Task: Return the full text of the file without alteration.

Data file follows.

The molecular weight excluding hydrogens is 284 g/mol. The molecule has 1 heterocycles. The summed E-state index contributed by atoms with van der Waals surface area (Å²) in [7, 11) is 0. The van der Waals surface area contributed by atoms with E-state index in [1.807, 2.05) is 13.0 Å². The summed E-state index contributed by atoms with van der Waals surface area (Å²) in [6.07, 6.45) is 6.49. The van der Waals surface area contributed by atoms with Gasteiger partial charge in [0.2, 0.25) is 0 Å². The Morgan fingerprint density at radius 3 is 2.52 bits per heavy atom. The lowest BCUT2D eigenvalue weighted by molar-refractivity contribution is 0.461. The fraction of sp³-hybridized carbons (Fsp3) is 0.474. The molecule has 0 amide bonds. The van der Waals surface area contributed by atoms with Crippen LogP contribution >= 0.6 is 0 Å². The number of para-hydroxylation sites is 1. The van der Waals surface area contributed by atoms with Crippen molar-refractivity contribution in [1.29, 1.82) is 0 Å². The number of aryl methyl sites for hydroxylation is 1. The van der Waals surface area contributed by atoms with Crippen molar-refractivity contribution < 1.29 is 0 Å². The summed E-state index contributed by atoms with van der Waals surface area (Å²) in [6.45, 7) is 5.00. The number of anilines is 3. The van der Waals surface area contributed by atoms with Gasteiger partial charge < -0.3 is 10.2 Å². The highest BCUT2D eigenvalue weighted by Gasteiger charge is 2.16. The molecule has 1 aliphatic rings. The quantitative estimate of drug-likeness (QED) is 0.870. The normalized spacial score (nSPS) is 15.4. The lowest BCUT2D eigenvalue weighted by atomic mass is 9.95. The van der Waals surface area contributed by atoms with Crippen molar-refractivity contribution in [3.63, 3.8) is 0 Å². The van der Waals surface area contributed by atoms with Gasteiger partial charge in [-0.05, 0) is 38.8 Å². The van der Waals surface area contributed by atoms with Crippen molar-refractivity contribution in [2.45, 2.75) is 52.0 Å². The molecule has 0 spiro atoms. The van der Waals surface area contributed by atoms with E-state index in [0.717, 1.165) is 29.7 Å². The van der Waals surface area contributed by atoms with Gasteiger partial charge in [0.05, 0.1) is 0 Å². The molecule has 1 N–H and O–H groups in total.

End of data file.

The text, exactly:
The molecular weight excluding hydrogens is 284 g/mol. The molecule has 1 heterocycles. The summed E-state index contributed by atoms with van der Waals surface area (Å²) in [7, 11) is 0. The van der Waals surface area contributed by atoms with E-state index in [1.807, 2.05) is 13.0 Å². The summed E-state index contributed by atoms with van der Waals surface area (Å²) in [6.07, 6.45) is 6.49. The van der Waals surface area contributed by atoms with Gasteiger partial charge in [0.2, 0.25) is 0 Å². The Morgan fingerprint density at radius 3 is 2.52 bits per heavy atom. The lowest BCUT2D eigenvalue weighted by molar-refractivity contribution is 0.461. The fraction of sp³-hybridized carbons (Fsp3) is 0.474. The molecule has 0 amide bonds. The van der Waals surface area contributed by atoms with Crippen LogP contribution >= 0.6 is 0 Å². The number of para-hydroxylation sites is 1. The van der Waals surface area contributed by atoms with Crippen molar-refractivity contribution in [1.29, 1.82) is 0 Å². The number of aryl methyl sites for hydroxylation is 1. The van der Waals surface area contributed by atoms with Crippen molar-refractivity contribution < 1.29 is 0 Å². The summed E-state index contributed by atoms with van der Waals surface area (Å²) in [6.45, 7) is 5.00. The number of anilines is 3. The van der Waals surface area contributed by atoms with Gasteiger partial charge < -0.3 is 10.2 Å². The highest BCUT2D eigenvalue weighted by Gasteiger charge is 2.16. The molecule has 1 aliphatic rings. The quantitative estimate of drug-likeness (QED) is 0.870. The normalized spacial score (nSPS) is 15.4. The lowest BCUT2D eigenvalue weighted by atomic mass is 9.95. The van der Waals surface area contributed by atoms with Crippen molar-refractivity contribution in [3.63, 3.8) is 0 Å². The van der Waals surface area contributed by atoms with Gasteiger partial charge in [-0.05, 0) is 38.8 Å². The van der Waals surface area contributed by atoms with Crippen molar-refractivity contribution in [2.45, 2.75) is 52.0 Å². The molecule has 0 spiro atoms. The van der Waals surface area contributed by atoms with E-state index in [0.717, 1.165) is 29.7 Å². The van der Waals surface area contributed by atoms with Gasteiger partial charge in [0.05, 0.1) is 0 Å². The molecule has 1 N–H and O–H groups in total.